Government Buildings - Third Raadzaal - National Museum of Afrikaans Literature
DEPARTEMENT VAN PUBLIEKE WERKEN - ORANJE-VRIJSTAAT REPUBLIEK: Architect 1895
Johannes Egbertus VIXSEBOXSE: Design Architect 1895
BAKER, MASEY and SLOPER: Architect 1906
Franklin Kaye KENDALL: Supervising Architect 1906
PUBLIC WORKS DEPARTMENT: Architect 1911
Frank TAYLOR: Design Architect 1911
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The 1911 work has also been ascribed to HAWKE and McKINLAY.
When the corner stone of the new Government offices and Third Raadzaal - which had to replace the humble little building on Market Square - was laid on 31 May 1875 at the top end of Maitland Street, the general complaint was that it was too far out of town; yet after it had been completed two years later, Bloemfontein gradually started expanding in this direction.
The building, one of the many designed in these years by the industrious Richard Wocke, was a simple long single-storey structure behind a verandah, with a high tower in the middle in which a clock was placed. Here the State President and other officials had their offices, while the Volksraad assembled .in the hall behind the tower.
The building however soon proved to be too small for the expanding Free State public service and in 1893 the Volksraad moved to its new building diagonally across President Brand Street. Two years later the Government Buildings were provided with a second storey which improved the dimensions of the building and the tower, and in 1906 an extension at the back was completed, thereby creating a courtyard. The architect Herbert Baker, who later became known for the Union Buildings in Pretoria, was responsible for this design and expressed his satisfaction with his work.
On 28 October 1908 disaster struck the building however when a spectacular fire caused by a short circuit destroyed the greater part of it. Damage amounting to £100 000 (R200 000) was caused and a large quantity of documents and archives were destroyed. This disaster however resulted in unexpected benefit because after it the whole building was rebuilt in the style of Baker's addition and a lighter and more elegant structure of sandstone and brick arose in 1911 with a higher tower, rounded off with a stone crown, all according to the plans of F. Taylor, chief architect of the Department of Public Works.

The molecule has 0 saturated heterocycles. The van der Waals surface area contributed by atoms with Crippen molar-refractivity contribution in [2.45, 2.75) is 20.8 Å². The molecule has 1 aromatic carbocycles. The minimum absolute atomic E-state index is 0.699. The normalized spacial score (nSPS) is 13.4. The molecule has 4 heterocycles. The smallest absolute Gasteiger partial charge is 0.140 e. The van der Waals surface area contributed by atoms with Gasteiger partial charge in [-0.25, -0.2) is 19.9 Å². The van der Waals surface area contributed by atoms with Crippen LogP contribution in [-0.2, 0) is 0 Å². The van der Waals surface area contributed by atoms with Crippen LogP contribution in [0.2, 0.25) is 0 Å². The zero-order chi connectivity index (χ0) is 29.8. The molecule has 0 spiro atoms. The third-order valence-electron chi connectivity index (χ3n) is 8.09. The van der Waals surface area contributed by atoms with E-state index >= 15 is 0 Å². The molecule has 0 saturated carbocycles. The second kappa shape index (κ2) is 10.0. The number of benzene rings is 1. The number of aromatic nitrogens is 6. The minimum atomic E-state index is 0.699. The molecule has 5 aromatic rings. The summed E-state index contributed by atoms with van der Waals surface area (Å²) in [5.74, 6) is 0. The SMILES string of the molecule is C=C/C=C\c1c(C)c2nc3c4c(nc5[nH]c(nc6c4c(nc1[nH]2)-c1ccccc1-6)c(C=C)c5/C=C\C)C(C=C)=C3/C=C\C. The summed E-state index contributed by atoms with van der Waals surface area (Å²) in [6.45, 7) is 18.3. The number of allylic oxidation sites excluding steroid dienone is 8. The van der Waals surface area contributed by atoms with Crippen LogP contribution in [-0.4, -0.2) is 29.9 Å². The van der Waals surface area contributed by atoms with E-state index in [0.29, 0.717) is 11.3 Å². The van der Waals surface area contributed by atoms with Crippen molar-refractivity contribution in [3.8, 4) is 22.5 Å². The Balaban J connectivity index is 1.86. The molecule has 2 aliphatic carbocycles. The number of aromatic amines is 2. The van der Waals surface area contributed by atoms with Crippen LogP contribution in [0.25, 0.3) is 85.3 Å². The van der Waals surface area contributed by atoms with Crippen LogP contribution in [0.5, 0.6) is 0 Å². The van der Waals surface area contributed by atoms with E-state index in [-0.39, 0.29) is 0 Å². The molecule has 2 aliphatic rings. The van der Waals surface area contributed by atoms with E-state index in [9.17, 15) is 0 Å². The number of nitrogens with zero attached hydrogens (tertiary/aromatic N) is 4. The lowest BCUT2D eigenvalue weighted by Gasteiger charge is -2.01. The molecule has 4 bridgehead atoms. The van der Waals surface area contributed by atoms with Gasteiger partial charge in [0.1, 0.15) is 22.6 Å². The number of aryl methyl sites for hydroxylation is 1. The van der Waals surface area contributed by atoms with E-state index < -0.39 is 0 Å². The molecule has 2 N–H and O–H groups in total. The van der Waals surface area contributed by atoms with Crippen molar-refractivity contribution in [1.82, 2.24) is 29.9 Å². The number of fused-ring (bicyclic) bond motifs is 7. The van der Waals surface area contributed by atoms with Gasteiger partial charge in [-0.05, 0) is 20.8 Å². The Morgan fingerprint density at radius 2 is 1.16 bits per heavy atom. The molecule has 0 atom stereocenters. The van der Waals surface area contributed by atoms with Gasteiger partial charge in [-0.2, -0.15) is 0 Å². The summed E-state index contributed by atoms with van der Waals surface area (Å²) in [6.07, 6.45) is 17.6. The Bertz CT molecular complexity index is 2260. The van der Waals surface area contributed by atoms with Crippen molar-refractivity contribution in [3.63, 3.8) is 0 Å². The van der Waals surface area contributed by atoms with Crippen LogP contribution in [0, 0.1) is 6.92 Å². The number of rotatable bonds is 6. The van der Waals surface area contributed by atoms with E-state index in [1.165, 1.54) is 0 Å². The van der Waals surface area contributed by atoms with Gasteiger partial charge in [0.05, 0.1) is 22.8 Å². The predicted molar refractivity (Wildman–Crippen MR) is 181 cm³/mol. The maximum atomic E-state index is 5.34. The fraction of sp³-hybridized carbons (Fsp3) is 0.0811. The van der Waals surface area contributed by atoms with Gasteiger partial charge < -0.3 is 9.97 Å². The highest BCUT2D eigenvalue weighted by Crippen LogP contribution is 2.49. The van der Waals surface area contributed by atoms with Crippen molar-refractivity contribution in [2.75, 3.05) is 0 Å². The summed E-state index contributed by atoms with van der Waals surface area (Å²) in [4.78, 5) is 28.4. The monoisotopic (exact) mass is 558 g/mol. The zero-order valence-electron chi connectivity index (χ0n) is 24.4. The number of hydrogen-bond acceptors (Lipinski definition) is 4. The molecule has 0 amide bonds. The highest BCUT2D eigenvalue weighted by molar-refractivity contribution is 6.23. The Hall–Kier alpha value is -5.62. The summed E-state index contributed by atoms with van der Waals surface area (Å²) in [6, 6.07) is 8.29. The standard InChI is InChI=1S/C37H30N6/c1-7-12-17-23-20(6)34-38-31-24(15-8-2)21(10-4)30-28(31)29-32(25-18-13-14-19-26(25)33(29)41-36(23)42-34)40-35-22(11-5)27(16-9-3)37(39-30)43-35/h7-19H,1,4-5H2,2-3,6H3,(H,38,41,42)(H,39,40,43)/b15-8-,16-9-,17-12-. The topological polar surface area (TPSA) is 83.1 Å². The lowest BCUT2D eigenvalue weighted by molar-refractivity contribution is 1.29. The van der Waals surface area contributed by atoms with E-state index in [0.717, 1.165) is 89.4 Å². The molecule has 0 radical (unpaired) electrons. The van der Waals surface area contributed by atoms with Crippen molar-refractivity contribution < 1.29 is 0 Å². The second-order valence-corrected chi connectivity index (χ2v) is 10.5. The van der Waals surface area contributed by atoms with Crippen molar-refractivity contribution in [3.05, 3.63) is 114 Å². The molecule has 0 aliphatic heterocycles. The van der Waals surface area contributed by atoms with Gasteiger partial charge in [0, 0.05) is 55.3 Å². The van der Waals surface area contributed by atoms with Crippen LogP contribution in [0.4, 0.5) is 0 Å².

At present the rebuilt Government offices, saved from demolition at the last moment, are a national monument (proclaimed in 1972) and house the Free State Museum Service and the National Afrikaans Literary Research Centre. The erection of a particularly unattractive modern building immediately behind them unfortunately robbed them of their visual effectiveness at the end of Maitland Street, but they remain a tangible link with Colony and Republic, and a valuable element in the charm of President Brand Street.
(SAAE&S Jnl May 1907:130, 131)
All truncated references not fully cited below are those of Joanna Walker's original text and cited in full in the 'Bibliography' entry of the Lexicon.
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